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Posts Tagged ‘research’

  1. What are 21st Century Literacies?

    June 17, 2011 by Josh Caldwell


    What is information literacy in the context of an MMORPG?

    How do you assess learning in a tabletop RPG?

    What makes a proficient reader of graphic novels?

    How do readers approach text in video games?

    What literacies will be essential for 21st century learners?

    When will formal testing adapt to the shift from individual knowledge to social knowledge, and what will that assessment look like? (more…)

  2. Education Should Be More Like Video Games

    April 14, 2011 by Josh Caldwell

    Achievement Unlocked

    Differentiated instruction, intrinsic motivation, meaningful rewards, achievable challenges, corrective feedback – sounds like a laundry list of traits associated with Good Teaching. It also sounds a whole lot like video games. Neurologist Judy Willis makes that case that video games can be not only powerful learning tools, but also a model for classroom instruction.

    Video games with levels of play allow the player to progress quickly through early levels if the gamer already has the skill needed. Gamers reportedly make errors 80% of the time, but the most compelling games give hints, cues, and other feedback so players’ brains have enough expectation of dopamine reward to persevere.

    Try, fail, learn through feedback, succeed, achieve reward. So why are kids willing to persevere through a challenging game, but not through a challenging school assignment?

    Good games give players opportunities for experiencing intrinsic reward at frequent intervals, when they apply the effort and practice the specific skills they need to get to the next level. The games do not require mastery of all tasks and the completion of the whole game before giving the brain the feedback for dopamine boosts of satisfaction.

    Who has the time to provide the kind of constant, and automated, feedback and reward we get from video games? Willis suggests individual goal setting based on incremental level progression.

    Free bar graphs downloaded from the Internet can be filled in by students as they record and see evidence of their incremental goal progress. In contrast to the system of recognition delayed until a final product is completed, graphing reveals the incremental progress evidence throughout the learning process.

    Forget gold stars, I think I’ll start providing Xbox Live style Achievements…

    [via Edutopia]

  3. PBS Survey: More Teachers Using Digital Media

    January 20, 2010 by David

    Is this a good thing?

    The study says that:

    K-12 teachers most frequently use the Internet to find games and activities for students, followed by professional development resources, and lastly for collecting images. [From Digital Education]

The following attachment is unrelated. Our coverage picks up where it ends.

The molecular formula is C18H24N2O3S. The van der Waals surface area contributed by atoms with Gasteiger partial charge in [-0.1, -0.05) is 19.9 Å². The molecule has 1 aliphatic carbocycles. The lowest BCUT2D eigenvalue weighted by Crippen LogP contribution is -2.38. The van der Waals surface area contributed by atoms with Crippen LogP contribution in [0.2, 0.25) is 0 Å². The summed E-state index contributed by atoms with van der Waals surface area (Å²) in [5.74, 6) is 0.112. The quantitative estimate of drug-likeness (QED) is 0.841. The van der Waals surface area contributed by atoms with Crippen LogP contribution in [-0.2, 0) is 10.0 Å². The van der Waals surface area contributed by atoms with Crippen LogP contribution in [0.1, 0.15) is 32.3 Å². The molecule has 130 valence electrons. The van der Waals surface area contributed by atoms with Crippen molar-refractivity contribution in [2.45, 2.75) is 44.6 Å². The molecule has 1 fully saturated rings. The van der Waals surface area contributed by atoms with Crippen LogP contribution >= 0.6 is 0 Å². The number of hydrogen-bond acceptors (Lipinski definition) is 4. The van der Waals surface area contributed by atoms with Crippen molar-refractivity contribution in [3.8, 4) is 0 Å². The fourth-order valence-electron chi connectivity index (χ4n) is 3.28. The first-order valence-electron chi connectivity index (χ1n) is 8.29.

But my main question is, “What kind of games?” or, “Which games and activities?” Nevermind that they are using the internet for collecting images. That’s just the 21st century version of looking through old copies of magazines your teacher collected and cutting out pictures.

    Full study at

  4. Investigating the Impact of Video Games on High School Students’ Engagement and Learning about Genetics

    January 20, 2010 by David

    That’s quite a title. But look! Someone’s doing actual research on video games and their impact on students!

    From the abstract:

    This quasi-experimental study evaluated a teacher created video game on genetics in terms of its affective and cognitive impact on student users. While statistical results indicated no differences (p greater than 0.05) in student learning as measured by our instrument, there were significant differences (p less than 0.05) found in the participants’ level of engagement while interfacing with the video game.

    There’s more if you want to pay for the article from ERIC.

  5. Why educators should care about games

    January 6, 2010 by David

    A paper authored by Sasha A. Barab, Melissa Gresalfi, and Anna Arici makes exactly that point, why should we care about games? The obvious answer is because that’s what our students play and in order for our curriculum more meaningful and authentic to them we should meet them where we already are.

    They make the case that games, and specifically virtual worlds, allow students to really see and experience the content they are learning. “(S)tudents learn how to investigate and pose solutions-and they learn what it means to be historians, scientists, or mathematicans.”

    Educational Leadership / September 2009 or via Atlantis Quest